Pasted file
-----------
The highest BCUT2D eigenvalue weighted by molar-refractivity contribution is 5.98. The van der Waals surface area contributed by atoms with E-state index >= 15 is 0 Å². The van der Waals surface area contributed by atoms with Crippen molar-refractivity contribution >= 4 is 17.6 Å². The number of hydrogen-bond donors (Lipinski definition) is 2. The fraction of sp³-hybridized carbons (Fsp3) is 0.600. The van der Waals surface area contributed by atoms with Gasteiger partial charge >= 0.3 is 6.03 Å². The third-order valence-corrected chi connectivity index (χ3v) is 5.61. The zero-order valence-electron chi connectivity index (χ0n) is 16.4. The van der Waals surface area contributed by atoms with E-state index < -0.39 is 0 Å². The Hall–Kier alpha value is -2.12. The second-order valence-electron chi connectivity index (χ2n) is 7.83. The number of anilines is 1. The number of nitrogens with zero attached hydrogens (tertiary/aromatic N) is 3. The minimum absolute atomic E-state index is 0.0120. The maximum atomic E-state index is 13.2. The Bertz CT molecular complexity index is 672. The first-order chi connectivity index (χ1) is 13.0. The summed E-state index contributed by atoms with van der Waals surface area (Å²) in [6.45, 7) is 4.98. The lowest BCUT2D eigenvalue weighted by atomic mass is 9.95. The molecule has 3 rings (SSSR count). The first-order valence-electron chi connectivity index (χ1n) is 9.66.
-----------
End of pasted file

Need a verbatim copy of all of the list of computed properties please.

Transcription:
The highest BCUT2D eigenvalue weighted by molar-refractivity contribution is 5.98. The van der Waals surface area contributed by atoms with E-state index >= 15 is 0 Å². The van der Waals surface area contributed by atoms with Crippen molar-refractivity contribution >= 4 is 17.6 Å². The number of hydrogen-bond donors (Lipinski definition) is 2. The fraction of sp³-hybridized carbons (Fsp3) is 0.600. The van der Waals surface area contributed by atoms with Gasteiger partial charge >= 0.3 is 6.03 Å². The third-order valence-corrected chi connectivity index (χ3v) is 5.61. The zero-order valence-electron chi connectivity index (χ0n) is 16.4. The van der Waals surface area contributed by atoms with E-state index < -0.39 is 0 Å². The Hall–Kier alpha value is -2.12. The second-order valence-electron chi connectivity index (χ2n) is 7.83. The number of anilines is 1. The number of nitrogens with zero attached hydrogens (tertiary/aromatic N) is 3. The minimum absolute atomic E-state index is 0.0120. The maximum atomic E-state index is 13.2. The Bertz CT molecular complexity index is 672. The first-order chi connectivity index (χ1) is 13.0. The summed E-state index contributed by atoms with van der Waals surface area (Å²) in [6.45, 7) is 4.98. The lowest BCUT2D eigenvalue weighted by atomic mass is 9.95. The molecule has 3 rings (SSSR count). The first-order valence-electron chi connectivity index (χ1n) is 9.66.